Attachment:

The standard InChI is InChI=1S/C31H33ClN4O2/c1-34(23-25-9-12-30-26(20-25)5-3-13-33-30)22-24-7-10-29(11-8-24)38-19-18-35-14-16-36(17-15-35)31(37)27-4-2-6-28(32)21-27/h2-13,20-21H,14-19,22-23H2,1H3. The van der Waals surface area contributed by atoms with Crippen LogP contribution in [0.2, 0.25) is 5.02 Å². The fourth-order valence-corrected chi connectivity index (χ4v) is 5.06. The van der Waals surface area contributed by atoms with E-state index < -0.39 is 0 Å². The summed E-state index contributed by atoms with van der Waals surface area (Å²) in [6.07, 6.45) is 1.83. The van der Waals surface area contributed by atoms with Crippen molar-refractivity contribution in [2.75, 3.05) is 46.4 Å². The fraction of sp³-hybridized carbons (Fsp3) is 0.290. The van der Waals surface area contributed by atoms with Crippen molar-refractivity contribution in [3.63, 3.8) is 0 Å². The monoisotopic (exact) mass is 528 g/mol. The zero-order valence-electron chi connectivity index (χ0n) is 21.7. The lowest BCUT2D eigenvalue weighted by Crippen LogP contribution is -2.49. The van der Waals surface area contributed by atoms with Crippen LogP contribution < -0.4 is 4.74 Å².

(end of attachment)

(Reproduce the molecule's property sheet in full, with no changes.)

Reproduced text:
The standard InChI is InChI=1S/C31H33ClN4O2/c1-34(23-25-9-12-30-26(20-25)5-3-13-33-30)22-24-7-10-29(11-8-24)38-19-18-35-14-16-36(17-15-35)31(37)27-4-2-6-28(32)21-27/h2-13,20-21H,14-19,22-23H2,1H3. The van der Waals surface area contributed by atoms with Crippen LogP contribution in [0.2, 0.25) is 5.02 Å². The fourth-order valence-corrected chi connectivity index (χ4v) is 5.06. The van der Waals surface area contributed by atoms with E-state index < -0.39 is 0 Å². The summed E-state index contributed by atoms with van der Waals surface area (Å²) in [6.07, 6.45) is 1.83. The van der Waals surface area contributed by atoms with Crippen molar-refractivity contribution in [2.75, 3.05) is 46.4 Å². The fraction of sp³-hybridized carbons (Fsp3) is 0.290. The van der Waals surface area contributed by atoms with Crippen molar-refractivity contribution in [3.63, 3.8) is 0 Å². The monoisotopic (exact) mass is 528 g/mol. The zero-order valence-electron chi connectivity index (χ0n) is 21.7. The lowest BCUT2D eigenvalue weighted by Crippen LogP contribution is -2.49. The van der Waals surface area contributed by atoms with Crippen LogP contribution < -0.4 is 4.74 Å².